The next suggestion is an easy one. Be sure to take your dog to some fun places in the car, in addition to the vet’s office. Before long, it will learn that car rides aren’t always a bad thing. If true motion sickness is the culprit, that is a time to discuss the matter with your dog’s veterinarian for possible remedies.

Photo: @iStockphoto.com/AnetaPics

Do Dogs Get Revenge on Their Owners?

If your dog has gone to the bathroom on the floor while you were away from home, you’re probably wondering if it did this deliberately.

Humans are not the only animals who plot conscious revenge on others. As Stephen Beckerman, a Penn State anthropologist, points out: “Widespread in the animal kingdom is the behavior of returning injury for injury. Animals as varied and as far from us as blue-footed boobies, elephant seals, side-striped jackals and European moorhens are called punishers. They regularly respond to injuries by attacking the culprit who has injured them.”

You might think that mental injuries could be included. Your dog gets depressed because it is lonely and restless. It therefore acts out by doing something you hate.

However, this is not the case.

Although dogs have good memories, they live more in the moment. When you come home and find the mess, your body language before you even say something to your dog may reveal your anger and cause your dog to react. Your dog, however, is not necessarily waiting for some sort of mental satisfaction that it got a reaction out of you. That behavior is tied to a phenomenon known as “theory of mind,” which requires a complex ability to understand and possibly even to predict the thoughts of others.

Revenge is also more complicated than you might think. “Revenge is a desire to not just punish the culprit, but to change his mind, to make him see -- if only in his death throws -- that he was wrong,” says Beckerman. Do you think your dog is plotting and planning all of this in regard to its bowel movements? I strongly doubt it.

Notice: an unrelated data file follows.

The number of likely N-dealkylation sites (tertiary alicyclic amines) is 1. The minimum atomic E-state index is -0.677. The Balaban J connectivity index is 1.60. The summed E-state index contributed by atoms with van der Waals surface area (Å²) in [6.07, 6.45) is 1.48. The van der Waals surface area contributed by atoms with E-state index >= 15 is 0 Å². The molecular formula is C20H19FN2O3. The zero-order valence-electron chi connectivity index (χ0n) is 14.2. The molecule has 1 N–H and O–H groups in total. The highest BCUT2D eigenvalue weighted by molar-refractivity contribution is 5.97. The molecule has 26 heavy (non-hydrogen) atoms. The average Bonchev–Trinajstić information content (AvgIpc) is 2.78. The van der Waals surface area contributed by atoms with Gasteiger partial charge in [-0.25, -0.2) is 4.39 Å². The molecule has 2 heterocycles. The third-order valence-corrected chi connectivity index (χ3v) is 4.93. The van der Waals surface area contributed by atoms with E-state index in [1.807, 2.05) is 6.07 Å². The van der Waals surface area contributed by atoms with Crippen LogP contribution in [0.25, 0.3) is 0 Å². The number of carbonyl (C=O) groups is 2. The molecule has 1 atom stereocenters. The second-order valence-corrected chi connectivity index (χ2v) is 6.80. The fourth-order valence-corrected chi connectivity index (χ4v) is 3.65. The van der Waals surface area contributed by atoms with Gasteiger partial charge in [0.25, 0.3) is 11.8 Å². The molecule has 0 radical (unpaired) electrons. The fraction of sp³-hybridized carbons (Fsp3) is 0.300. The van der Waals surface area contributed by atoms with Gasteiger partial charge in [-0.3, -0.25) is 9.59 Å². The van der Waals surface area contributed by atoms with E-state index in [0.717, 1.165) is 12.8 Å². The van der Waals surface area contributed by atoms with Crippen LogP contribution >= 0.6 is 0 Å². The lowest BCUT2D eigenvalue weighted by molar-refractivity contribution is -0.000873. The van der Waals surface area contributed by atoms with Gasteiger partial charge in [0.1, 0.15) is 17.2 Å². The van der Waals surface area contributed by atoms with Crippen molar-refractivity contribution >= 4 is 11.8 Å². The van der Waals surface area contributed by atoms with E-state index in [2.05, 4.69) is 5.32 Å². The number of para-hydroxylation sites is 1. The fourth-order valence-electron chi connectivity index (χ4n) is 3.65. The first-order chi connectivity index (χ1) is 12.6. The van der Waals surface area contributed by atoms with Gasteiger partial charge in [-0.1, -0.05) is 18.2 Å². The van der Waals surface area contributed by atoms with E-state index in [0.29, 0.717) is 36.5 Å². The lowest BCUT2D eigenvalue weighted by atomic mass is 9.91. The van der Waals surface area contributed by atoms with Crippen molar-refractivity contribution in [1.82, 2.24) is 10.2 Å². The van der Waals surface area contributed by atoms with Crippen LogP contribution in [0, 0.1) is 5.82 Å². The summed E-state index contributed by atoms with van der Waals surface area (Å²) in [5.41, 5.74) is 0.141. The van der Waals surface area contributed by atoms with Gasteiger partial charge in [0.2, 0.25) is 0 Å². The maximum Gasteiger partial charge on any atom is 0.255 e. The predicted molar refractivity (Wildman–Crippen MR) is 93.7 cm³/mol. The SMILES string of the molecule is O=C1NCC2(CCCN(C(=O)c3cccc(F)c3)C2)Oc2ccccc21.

The more simple answer is that your dog is either stressed out or has no appropriate place to go to the bathroom without your guidance. Some owners crate their dogs during the day, but I view that as more of a last-resort solution. Try to reinforce bathroom training. If your dog is not very big, you might install some baby gates to prevent access to certain areas of your home. Dog bathroom mats can also help. They often have the look and feel of grass, but keep the waste contained for easy disposal.

If possible, you should also consider getting a dog walker, pet sitter or someone else to look in on your pet during the day. Boredom can lead to anxiety and then to bathroom issues in dogs. If your dog stays active and social, those problems are less likely to surface. Health issues could also be at work, so you might additionally schedule a veterinary visit to rule those out.

The Harmful Effects Sugar Has on Dogs

As mammals, dogs process foods in a way that is somewhat similar to the way we do. Sugar, in the form of glucose, is carried to all of the body’s cells via blood. Your dog may not directly be ingesting sweets, but glucose can come from carbohydrates since carbs consist of long chains of glucose, which breaks down quickly in the body and can raise blood sugar levels.

Colleen Paige -- author of The Good Behavior Book for Dogs: The Most Annoying Dog Behaviors ... Solved! -- believes that dogs may get a sugar high that “can cause a dog to be hyper and unfocused.” She thinks that, in many cases in which dogs appear to be ill-mannered and uncooperative, the dog’s behavior could actually have been influenced by diet.

Similar to what we experience, dogs can suffer a sugar low after the high, causing dogs to become “sleepy, lethargic, moody and irritable,” says Paige. If your dog is not eating a high-quality food with good ingredients, your pet could experience a regular daily cycle of extreme highs and lows. Over time, problems like diabetes could result, given that the body has to work harder to process excess glucose.

Paige urges owners to steer clear of dog foods with excess sugar and carbs, not to mention preservatives, artificial coloring, artificial flavorings and other “no-no” ingredients, as she calls them.